Max Planck Institute for Dynamics and Self-Organization -- Department for Nonlinear Dynamics and Network Dynamics Group
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BCCN Sonderseminar

Tuesday, 28.03.2006 16:30 s.t.

A calcium imaging study of the representation of odour identity and intensity in the antennal lobe of the ant Camponotus floridanus

by Jakob Neef
from Department of Behavioral Physiology and Sociobiology, Universität Würzburg

Contact person: Fred Wolf


Seminarraum Haus 2, 4. Stock (Bunsenstr.)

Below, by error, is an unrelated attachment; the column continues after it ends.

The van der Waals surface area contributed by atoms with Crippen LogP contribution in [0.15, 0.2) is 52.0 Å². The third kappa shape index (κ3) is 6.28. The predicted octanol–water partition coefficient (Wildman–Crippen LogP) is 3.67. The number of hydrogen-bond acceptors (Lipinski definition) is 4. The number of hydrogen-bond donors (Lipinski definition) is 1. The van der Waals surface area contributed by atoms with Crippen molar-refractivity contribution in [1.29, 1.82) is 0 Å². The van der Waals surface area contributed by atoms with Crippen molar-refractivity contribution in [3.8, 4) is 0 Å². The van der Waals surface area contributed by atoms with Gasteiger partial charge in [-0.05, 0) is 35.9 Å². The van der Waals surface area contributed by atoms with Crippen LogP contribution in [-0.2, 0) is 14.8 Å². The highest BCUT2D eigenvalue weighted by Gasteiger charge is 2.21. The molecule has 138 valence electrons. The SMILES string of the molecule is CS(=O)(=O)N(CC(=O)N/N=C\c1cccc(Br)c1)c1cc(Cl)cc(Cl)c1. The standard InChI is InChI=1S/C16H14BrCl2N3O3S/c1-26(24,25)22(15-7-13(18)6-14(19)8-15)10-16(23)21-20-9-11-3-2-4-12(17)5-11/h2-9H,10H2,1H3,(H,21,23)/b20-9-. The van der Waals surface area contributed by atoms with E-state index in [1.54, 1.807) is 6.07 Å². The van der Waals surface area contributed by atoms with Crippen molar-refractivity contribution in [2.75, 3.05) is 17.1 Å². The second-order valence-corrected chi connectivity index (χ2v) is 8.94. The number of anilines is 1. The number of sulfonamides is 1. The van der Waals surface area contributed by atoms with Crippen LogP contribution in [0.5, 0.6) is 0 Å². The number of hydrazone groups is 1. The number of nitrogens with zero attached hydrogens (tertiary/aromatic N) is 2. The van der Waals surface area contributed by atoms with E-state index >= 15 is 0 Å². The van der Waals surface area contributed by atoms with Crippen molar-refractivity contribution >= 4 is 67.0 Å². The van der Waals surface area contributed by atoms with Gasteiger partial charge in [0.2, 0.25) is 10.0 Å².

Insects receive odours by odorant receptor cells located on their antennae. The olfactory information is subsequently relayed via the antennal nerve to the antennal lobes, the primary olfactory neuropil in the insect brain. The antennal lobes are organized in spherical subunits, the glomeruli, inside which an extensive processing of the incoming information takes place before it is forwarded to the higher order brain centres. In the course of this diploma thesis the technique of calcium imaging was successfully applied to visualize neural activity in vivo in the florida carpenter ant Camponotus floridanus. Selective staining of projection neurons in the antennal lobe of Camponotus floridanus with a calcium sensitive dye allowed to address the question of how odour quality and intensity are represented in this neuropil. It was shown that odour presentation evokes odour specific activity patterns in the antennal lobe with great similarity across individuals. The glomeruli were identified as the source of these patterns since size and position of activated areas coincide with size and location of glomeruli visible in the antennal lobe. Therefore, individual odours are represented by the activity of distinct sets of glomeruli. Odours presented to the animal at high concentrations from ranging from 10-4 to 10-1 evoked activity patterns in which a large number of glomeruli is strongly activated while the same odours presented at lower concentrations of 10-9 to 10-6 activated a lower number of glomeruli with lower intensity. The activity pattern evoked by low odour concentrations ranging from 10-9 to 10-6 was constant in intensity and number of activated glomeruli for all tested concentrations. The results of this study show in part good conformance with published results for the olfactory system of the honeybee. However, it seems that differences between ants and bees exist in the temporal structure of an odour response and in the representation of odour intensities in projection neurons.

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